A Missouri church that recently voted to leave Presbyterian Church (USA) over the mainline Protestant denomination's stance on homosexuality is facing a legal battle to keep its property, which is estimated to be worth over $6 million.
Bonhomme Presbyterian Church of Chesterfield decided to disaffiliate from its PCUSA regional body, the Presbytery of Giddings Lovejoy, last October.
Tom Pfizenmaier, senior pastor of Bonhomme Presbyterian Church, told The Christian Post that the decision was made due to "longstanding theological differences with the denomination."
"The denominational drift away from our biblical, confessional and reformed understanding of Christ's person and work, coupled with the PCUSA's eroding commitment to the inspired authority of Scripture, were the primary reasons for our decision," Pfizenmaier said.
"We see these issues manifested in the moral confusion and compromise the church is making in its teaching on such issues as marriage and the sanctity of life."
Last October, the congregation of Bonhomme voted 722 to 71 in favor of disaffiliating from PCUSA, following a discernment process that lasted over two years.
Since leaving the largest Presbyterian denomination, however, Bonhomme has been the subject of legal action over its church property.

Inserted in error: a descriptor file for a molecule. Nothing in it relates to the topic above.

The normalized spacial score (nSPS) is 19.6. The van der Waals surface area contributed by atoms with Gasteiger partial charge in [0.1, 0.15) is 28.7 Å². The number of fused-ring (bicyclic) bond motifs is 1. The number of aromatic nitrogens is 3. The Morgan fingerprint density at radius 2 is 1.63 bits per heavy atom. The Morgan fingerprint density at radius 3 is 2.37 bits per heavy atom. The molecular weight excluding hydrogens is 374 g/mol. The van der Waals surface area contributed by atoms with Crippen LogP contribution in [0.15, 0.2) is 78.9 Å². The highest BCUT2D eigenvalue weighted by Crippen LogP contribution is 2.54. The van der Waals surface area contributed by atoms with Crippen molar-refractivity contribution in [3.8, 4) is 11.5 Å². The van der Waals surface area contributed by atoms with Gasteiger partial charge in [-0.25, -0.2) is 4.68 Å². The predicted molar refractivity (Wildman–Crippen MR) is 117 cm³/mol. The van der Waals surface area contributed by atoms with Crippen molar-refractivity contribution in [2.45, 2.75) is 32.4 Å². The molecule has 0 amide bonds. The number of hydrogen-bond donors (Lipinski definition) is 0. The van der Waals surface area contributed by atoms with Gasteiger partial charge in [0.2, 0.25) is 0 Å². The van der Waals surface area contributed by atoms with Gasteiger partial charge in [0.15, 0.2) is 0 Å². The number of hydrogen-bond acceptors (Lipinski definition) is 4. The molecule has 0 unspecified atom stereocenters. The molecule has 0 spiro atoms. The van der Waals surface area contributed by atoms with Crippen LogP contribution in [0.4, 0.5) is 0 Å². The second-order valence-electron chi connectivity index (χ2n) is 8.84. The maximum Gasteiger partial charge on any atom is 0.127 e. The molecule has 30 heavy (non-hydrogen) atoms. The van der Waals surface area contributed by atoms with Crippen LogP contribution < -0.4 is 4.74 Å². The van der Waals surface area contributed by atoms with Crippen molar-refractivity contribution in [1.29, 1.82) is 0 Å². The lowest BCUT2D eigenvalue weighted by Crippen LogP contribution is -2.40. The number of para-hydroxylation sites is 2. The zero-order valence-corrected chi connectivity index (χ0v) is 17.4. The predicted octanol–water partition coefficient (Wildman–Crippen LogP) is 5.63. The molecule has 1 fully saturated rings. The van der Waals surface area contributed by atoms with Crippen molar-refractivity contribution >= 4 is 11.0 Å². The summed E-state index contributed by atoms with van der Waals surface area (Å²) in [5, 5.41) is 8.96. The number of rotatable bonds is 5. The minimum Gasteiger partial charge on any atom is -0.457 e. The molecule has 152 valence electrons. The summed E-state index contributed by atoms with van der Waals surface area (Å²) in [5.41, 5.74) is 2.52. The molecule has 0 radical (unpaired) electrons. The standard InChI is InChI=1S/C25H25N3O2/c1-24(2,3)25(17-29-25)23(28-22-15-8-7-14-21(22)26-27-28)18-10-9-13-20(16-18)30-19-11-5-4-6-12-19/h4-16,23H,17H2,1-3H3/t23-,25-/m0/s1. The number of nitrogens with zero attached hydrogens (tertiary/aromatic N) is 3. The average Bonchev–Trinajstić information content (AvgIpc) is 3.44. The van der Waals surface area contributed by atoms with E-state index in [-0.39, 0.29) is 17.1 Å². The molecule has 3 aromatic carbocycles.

"The Presbytery of Giddings-Lovejoy sued us for all or our property, both real and personal, as well as the Bonhomme Foundation," Pfizenmaier continued.
"[The suit was filed] on Nov. 6, three weeks after the congregational meeting. We are currently in litigation."
At stake is a church property that, according to the Saint Louis Post-Dispatch, is valued at approximately $6.05 million, and underwent a $12 million renovation five years ago.
PCUSA argues that they rightfully own the Bonhomme property due to a provision in the denomination's Book of Order known as the "Trust Clause."
According to the PCUSA Book of Order G-4.0203, the trust clause states that "All property held by or for a particular church … is held in trust nevertheless for the use and benefit of the Presbyterian Church (USA)."
The trust clause notes that property includes not only for "a particular church" but also "a presbytery, a synod, the General Assembly, or the Presbyterian Church (USA) …"
"According to the lawsuit, Bonhomme's bylaws for years were consistent with the denomination's constitution," the Saint Louis Post-Dispatch reported. "But in March 2014, Bonhomme amended its bylaws so that the congregation, rather than the presbytery, benefits from the property."
Upon leaving PCUSA, Bonhomme Presbyterian Church opted to join the Evangelical Covenant Order of Presbyterians, a small conservative Presbyterian denomination that has grown rapidly since its founding in 2012.